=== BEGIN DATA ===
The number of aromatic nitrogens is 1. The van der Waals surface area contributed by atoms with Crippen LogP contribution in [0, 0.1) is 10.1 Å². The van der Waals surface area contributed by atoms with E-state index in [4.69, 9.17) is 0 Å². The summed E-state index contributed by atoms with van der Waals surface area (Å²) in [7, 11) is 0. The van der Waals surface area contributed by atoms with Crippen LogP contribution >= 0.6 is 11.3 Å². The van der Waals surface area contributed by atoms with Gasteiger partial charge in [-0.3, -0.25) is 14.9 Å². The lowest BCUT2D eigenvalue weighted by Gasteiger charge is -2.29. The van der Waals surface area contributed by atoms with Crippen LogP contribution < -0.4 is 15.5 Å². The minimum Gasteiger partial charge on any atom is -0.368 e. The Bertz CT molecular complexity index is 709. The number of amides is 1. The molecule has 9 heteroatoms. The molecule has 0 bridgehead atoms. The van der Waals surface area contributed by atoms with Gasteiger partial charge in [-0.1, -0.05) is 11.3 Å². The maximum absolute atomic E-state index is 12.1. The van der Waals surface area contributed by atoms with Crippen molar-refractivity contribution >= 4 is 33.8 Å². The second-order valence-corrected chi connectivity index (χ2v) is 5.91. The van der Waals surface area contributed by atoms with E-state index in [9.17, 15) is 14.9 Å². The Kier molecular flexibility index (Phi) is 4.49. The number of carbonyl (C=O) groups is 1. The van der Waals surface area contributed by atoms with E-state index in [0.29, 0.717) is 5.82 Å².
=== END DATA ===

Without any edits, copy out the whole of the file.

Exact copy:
The number of aromatic nitrogens is 1. The van der Waals surface area contributed by atoms with Crippen LogP contribution in [0, 0.1) is 10.1 Å². The van der Waals surface area contributed by atoms with E-state index in [4.69, 9.17) is 0 Å². The summed E-state index contributed by atoms with van der Waals surface area (Å²) in [7, 11) is 0. The van der Waals surface area contributed by atoms with Crippen LogP contribution >= 0.6 is 11.3 Å². The van der Waals surface area contributed by atoms with Gasteiger partial charge in [-0.3, -0.25) is 14.9 Å². The lowest BCUT2D eigenvalue weighted by Gasteiger charge is -2.29. The van der Waals surface area contributed by atoms with Crippen LogP contribution < -0.4 is 15.5 Å². The minimum Gasteiger partial charge on any atom is -0.368 e. The Bertz CT molecular complexity index is 709. The number of amides is 1. The molecule has 9 heteroatoms. The molecule has 0 bridgehead atoms. The van der Waals surface area contributed by atoms with Gasteiger partial charge in [-0.1, -0.05) is 11.3 Å². The maximum absolute atomic E-state index is 12.1. The van der Waals surface area contributed by atoms with Crippen molar-refractivity contribution >= 4 is 33.8 Å². The second-order valence-corrected chi connectivity index (χ2v) is 5.91. The van der Waals surface area contributed by atoms with E-state index in [9.17, 15) is 14.9 Å². The Kier molecular flexibility index (Phi) is 4.49. The number of carbonyl (C=O) groups is 1. The van der Waals surface area contributed by atoms with E-state index in [0.29, 0.717) is 5.82 Å².